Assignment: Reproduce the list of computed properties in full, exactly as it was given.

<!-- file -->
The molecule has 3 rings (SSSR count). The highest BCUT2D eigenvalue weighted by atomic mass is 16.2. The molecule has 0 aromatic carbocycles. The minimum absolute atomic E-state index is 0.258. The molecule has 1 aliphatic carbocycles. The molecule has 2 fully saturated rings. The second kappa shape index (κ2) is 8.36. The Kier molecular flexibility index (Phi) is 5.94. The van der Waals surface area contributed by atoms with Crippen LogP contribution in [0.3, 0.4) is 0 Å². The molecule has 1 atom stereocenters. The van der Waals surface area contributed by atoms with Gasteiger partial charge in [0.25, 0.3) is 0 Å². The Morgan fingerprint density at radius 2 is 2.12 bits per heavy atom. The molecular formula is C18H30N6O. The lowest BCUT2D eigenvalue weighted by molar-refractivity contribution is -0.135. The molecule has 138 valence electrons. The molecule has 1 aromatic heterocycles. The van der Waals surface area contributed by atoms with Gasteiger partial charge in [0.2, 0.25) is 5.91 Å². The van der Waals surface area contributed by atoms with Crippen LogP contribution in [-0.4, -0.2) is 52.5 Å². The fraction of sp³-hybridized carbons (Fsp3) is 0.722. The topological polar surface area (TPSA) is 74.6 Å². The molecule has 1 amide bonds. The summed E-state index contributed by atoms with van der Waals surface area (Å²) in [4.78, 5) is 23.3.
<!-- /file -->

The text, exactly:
The molecule has 3 rings (SSSR count). The highest BCUT2D eigenvalue weighted by atomic mass is 16.2. The molecule has 0 aromatic carbocycles. The minimum absolute atomic E-state index is 0.258. The molecule has 1 aliphatic carbocycles. The molecule has 2 fully saturated rings. The second kappa shape index (κ2) is 8.36. The Kier molecular flexibility index (Phi) is 5.94. The van der Waals surface area contributed by atoms with Crippen LogP contribution in [0.3, 0.4) is 0 Å². The molecule has 1 atom stereocenters. The van der Waals surface area contributed by atoms with Gasteiger partial charge in [0.25, 0.3) is 0 Å². The Morgan fingerprint density at radius 2 is 2.12 bits per heavy atom. The molecular formula is C18H30N6O. The lowest BCUT2D eigenvalue weighted by molar-refractivity contribution is -0.135. The molecule has 138 valence electrons. The molecule has 1 aromatic heterocycles. The van der Waals surface area contributed by atoms with Gasteiger partial charge in [0.2, 0.25) is 5.91 Å². The van der Waals surface area contributed by atoms with Crippen LogP contribution in [-0.4, -0.2) is 52.5 Å². The fraction of sp³-hybridized carbons (Fsp3) is 0.722. The topological polar surface area (TPSA) is 74.6 Å². The molecule has 1 amide bonds. The summed E-state index contributed by atoms with van der Waals surface area (Å²) in [4.78, 5) is 23.3.